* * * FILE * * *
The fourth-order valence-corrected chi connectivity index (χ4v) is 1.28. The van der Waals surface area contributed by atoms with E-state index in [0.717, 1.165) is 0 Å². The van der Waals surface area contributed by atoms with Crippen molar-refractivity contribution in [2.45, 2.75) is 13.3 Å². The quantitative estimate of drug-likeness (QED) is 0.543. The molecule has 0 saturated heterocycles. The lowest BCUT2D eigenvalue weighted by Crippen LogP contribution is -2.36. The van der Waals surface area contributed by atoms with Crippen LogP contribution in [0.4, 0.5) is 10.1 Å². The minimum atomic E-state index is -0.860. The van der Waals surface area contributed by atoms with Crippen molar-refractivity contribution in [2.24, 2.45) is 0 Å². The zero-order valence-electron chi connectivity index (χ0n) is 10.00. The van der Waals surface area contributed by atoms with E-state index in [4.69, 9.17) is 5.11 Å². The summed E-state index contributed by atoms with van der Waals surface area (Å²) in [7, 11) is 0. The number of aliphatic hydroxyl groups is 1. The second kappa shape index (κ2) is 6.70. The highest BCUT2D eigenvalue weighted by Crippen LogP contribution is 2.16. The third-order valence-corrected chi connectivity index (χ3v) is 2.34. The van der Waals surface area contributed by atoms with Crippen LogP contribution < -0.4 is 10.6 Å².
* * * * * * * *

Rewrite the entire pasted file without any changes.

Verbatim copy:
The fourth-order valence-corrected chi connectivity index (χ4v) is 1.28. The van der Waals surface area contributed by atoms with E-state index in [0.717, 1.165) is 0 Å². The van der Waals surface area contributed by atoms with Crippen molar-refractivity contribution in [2.45, 2.75) is 13.3 Å². The quantitative estimate of drug-likeness (QED) is 0.543. The molecule has 0 saturated heterocycles. The lowest BCUT2D eigenvalue weighted by Crippen LogP contribution is -2.36. The van der Waals surface area contributed by atoms with Crippen LogP contribution in [0.4, 0.5) is 10.1 Å². The minimum atomic E-state index is -0.860. The van der Waals surface area contributed by atoms with Crippen molar-refractivity contribution in [2.24, 2.45) is 0 Å². The zero-order valence-electron chi connectivity index (χ0n) is 10.00. The van der Waals surface area contributed by atoms with E-state index in [4.69, 9.17) is 5.11 Å². The summed E-state index contributed by atoms with van der Waals surface area (Å²) in [7, 11) is 0. The number of aliphatic hydroxyl groups is 1. The second kappa shape index (κ2) is 6.70. The highest BCUT2D eigenvalue weighted by Crippen LogP contribution is 2.16. The third-order valence-corrected chi connectivity index (χ3v) is 2.34. The van der Waals surface area contributed by atoms with Crippen LogP contribution < -0.4 is 10.6 Å².